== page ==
A week ago, I was at Chicago with a group of talented LSA students I had never met before the trip. People are majoring in communications, applied mathematics, general studies, economics, music, etc. while I still don’t really have a plan in mind what to study in my sophomore year.
I applied the internship because of my interests in sport and hospitality. Known as one of the countries that produce best hospitality services and sport experience, the United States, in particular big cities like Chicago, would provide me, a kid from Taiwan, a comprehensive and in depth view on the industry.
Levy is a unique combination of the two industries. Its employees come from different fields, and most of them have experience working in the sport industry prior entering Levy. I was not too surprised that I would be struck based on Levy’s scale of business. However, after talking to some of the executives, I was surprised that Levy operates its business in such a unique and creative way that I have not seen in other related businesses. For example, there is no marketing department in Levy. Instead, Levy separated its marketing into a more rational E15 data analysis group, and a more creative CuriOlogy department. It is interesting to see how E15 gained consumer insight through data, and CuriOlogy then transformed the data into creative proposals. This is one of the largest marketing group that I’ve seen in the industry, which shows that Levy really cares about its costumers, and is constantly looking for creative approaches to improve the quality of its service.
CuriOlogy allows me to see marketing in a different aspect. Its core practice of design thinking grants every member in the group presence of coming up with creative ideas. According to Vice President of creativity and the lead for CuriOlogy, Brian Graziano says his team “think like designers” while they might be teachers, entrepreneurs, musicians, etc. CuriOlogy is a space where creativity is not limited, and people in the team always strive to bring sensational upgrade to consumers. Its design thinking practice also allows me to rethink how people should come up with ideas and discuss in my clubs, so it is definitely very practical and helpful not only short but long-termed.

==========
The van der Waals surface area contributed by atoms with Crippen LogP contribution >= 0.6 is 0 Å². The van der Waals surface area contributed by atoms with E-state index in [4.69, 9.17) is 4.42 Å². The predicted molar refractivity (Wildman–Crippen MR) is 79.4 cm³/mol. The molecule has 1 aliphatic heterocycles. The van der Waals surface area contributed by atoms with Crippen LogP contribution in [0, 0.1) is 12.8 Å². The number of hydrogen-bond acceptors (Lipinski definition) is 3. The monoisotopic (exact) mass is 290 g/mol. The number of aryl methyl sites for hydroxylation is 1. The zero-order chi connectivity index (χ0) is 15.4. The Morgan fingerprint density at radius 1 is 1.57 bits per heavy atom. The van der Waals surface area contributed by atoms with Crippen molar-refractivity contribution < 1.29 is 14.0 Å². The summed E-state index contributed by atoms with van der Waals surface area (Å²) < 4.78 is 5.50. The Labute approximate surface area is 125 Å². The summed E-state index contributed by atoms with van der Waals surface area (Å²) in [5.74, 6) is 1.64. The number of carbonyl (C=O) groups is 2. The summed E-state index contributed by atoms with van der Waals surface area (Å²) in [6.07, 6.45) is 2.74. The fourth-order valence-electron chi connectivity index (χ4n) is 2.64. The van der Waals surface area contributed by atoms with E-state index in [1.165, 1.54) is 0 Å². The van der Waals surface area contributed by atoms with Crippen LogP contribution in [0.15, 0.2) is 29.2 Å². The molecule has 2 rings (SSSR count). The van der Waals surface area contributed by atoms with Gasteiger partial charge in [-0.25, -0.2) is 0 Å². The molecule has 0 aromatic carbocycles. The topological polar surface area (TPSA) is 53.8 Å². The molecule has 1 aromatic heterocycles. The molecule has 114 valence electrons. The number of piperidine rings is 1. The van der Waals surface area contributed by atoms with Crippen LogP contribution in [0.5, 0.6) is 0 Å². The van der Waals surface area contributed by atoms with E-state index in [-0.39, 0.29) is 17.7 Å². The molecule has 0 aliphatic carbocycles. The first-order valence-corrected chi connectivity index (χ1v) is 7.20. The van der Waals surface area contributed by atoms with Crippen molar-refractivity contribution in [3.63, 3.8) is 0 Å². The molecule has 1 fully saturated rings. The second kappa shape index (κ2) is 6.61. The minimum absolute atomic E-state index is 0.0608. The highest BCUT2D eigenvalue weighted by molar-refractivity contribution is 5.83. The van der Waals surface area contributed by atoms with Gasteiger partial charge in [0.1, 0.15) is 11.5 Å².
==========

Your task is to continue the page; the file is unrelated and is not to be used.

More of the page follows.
Special thanks to Mike, Caroline, and Tyler for accompanying the group as well as planning all the pre departure tasks. I definitely learned more about myself through the process of networking, and it has helped me clear up my thoughts a lot after the internship.
Also, big thank you to CEO of Levy Restaurant, Andy. It’s amazing how a multi billion company CEO would be willing to take out his valuable time and share his experience with a group of college kids. His philosophy of building a strong team, especially be nice, is one of my core beliefs and I had never imagined could cause such big of an impact in large companies. Andy is willing to give out all what he’s learned in the industry as well as in college, which is very beneficial to someone like me who has no clue what his next step should be.
I would also like to thank AJ for arranging all Levy related communications and arrangements, without you, the internship literally would not happen in the first place. And I really like the Cubs hat you gave us. I can’t tell how appreciate I am.